As I watched, mesmerised, the costumes of Black Panther on the huge screen of a movie theatre in Chicago, I realised that not only I was looking at an astoundingly creative body of work, I was also entering a new and ground-breaking vision of the world. I couldn’t wait for the film to finish, not because I did not enjoy it, but because I was eager to find out who the costume designer was. Once the name of Ruth E. Carter finally appeared on the screen, my immediate response was: “Who else?”
Ruth Carter’s career started in 1988 with Spike Lee’s first film School Daze. It has grown alongside Lee’s own progress as a director. Together they have contributed to the rise of black filmmaking, starting in the 1990s and continuing with Malcom X, Jungle Fever and with Ruth’s designs for epic movies such as Amistad, Selma, and many others.
Earlier this year, her work on Black Panther earned her a well-deserved Academy Award. With this accomplishment Carter has made history, all the more because she won it alonside Hannah Bleacher, the Production Designer for the same film, both marking the first African American designers to win in their categories.
Carter was able to share the joy of her victory with director Spike Lee, who received his first Oscar, and with actors Mahershama Ali and Regina Kings, in an indeed unprecedented celebration of black talents in the film industry.
Throughout the years, Carter’s work has stood out not only for her great costumes, but also for her wholesome portrayal of African American culture. Her style and aesthetics steer away from easy stereotypes and clichés while redefining Black roots and redirecting the future. To a careful eye, it appears quite obvious that to produce such results, Carter must have dug deep into the past.
AL: A throughout research is the very first step of a designer’s creative process. As the African American community has been underrepresented in historical archives, what criteria has guided you to find and select the sources for your work? In your long and outstanding career, which projects have been the most challenging from this point of view?
RC: As a college student in the South [Ruth Carter studied at Hampton University, in Virginia], I was introduced to parts of the Black history of the antebellum South and colonial times, as well as to many fascinating stories of African Americans. During the school year and summers, I was responsible to recreate and to read about people that lived in Colonial Williamsburg or in Virginia during the times of slavery. There were actual small libraries that held documentation about their lives and what they did. I worked very closely with some pretty special people who were historians and had a Ph.D. in African American history. They guided me through a lot of these untold stories. I fell in love with those people I was reading about and I understood so much more about history, a version of it I didn’t see presented in film at all. I was always interested in those stories, in the truth of them about the brutality, or the lack of resources, or the lack of health care, and yet how these people survived and how they lived. So, I was exposed to that.
As I began a career in costume design, that continued to be my approach to history. Whether it was telling Tina Turner’s story, or Amistad and Roots, I was more interested in the rawness and the realness of the story. That was my journey. That was my quest. When you put it in the context of Black Panther, there is an even greater void and lack of information about Africa, because not only is there a great dearth of resources about the continent, there is also a missing history in America about how Africa links to the African American experience. Many of us go back in history and we stop at slavery. We don’t take a step further. Even the invention of the Ancestry.com and the DNA searches does not give us a name to hold on to.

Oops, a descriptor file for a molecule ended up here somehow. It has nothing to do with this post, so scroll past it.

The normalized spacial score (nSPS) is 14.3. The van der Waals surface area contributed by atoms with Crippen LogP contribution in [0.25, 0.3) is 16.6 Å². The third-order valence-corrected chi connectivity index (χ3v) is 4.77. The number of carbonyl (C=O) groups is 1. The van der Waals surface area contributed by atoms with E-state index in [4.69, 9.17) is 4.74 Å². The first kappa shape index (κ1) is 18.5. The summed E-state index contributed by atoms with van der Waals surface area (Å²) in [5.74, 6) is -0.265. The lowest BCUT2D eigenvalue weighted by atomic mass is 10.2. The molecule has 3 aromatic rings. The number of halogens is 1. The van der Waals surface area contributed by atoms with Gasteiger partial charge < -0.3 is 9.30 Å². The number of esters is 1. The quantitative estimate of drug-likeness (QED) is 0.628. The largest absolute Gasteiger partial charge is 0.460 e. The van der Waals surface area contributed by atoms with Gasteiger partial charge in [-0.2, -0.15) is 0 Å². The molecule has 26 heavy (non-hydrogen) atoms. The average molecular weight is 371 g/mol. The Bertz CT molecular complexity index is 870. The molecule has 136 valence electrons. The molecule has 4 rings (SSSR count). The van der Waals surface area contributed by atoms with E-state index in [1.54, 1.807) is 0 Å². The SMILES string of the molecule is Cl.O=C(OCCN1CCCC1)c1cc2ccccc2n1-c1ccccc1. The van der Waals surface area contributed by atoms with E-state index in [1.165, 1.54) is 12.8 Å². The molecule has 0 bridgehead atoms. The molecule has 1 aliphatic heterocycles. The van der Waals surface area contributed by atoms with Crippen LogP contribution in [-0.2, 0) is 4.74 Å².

AL: Black Panther presented many boxes to tick: The re-interpretation of the superhero character from the 1960s comic book, with its already established aesthetics; the technical requirements of this particular kind of costumes; the representation of an African heritage with its various ethnic groups, unspoiled by Western colonization; the vision of a highly technological future and its reflection on the imaginary land of Wakanda’s everyday fashion and attire as seen, for example, in the city dwellers and Shuri’s (T’Challa’s young and trendy sister) style; the attractive and vibrant color palette distinguishing all the different characters and tribes and, finally, the representation of empowered female characters such as the Dora Milaje warriors, Queen Ramonda, the tech-savvy Shuri, and the spy Nakia.
Where did you draw your inspirations and how did you define these characters? How did you face the technical aspects of the superhero costumes and how did you connect it to the African theme of the film? Can you tell us about all the craftmanship that was used for bulding all the amazing fabrics, materials and accessories? And what about the technologies employed? Did you draw inspiration from any contemporary fashion and did you collaborate with any fashion designers?
RC: One of the most difficult things to do as a designer is to rally the troops, to get everyone on the same page with the artistry. I treated three of my assistants as if they were curators. They had to cure right. For each tribe, they had to delve into the jewelry and the color palette from that particular tribe so we had a good understanding of the contents of these traditional costumes and what they were made of.
And so, while working on Black Panther, understanding the tribes was a number one priority. We organized the work in such a way so that they wouldn’t intermix. It was one tribe, one region, and their lifestyle. So, really, going back to the history books and the photo essays that have been done on these ancient tribes was our first step. I used not only photographs, but also texts in order to understand what I was looking at. For example, when you look at the Tuareg of Mali and you see that the men cover their faces and the women do not, you want to know: Why is that? When you see that they love the heavy silver Bedouin jewelry, so beautifully made, you understand that they are beholden to silver more so than they are to gold. That is their resource. For a story like Black Panther, that is a goldmine because when I use silver that’s not a fictitious metal. Here are the Tuareg adorning themselves in it. And you know, we traveled around the continent, there is so much beauty to be seen there and utilized.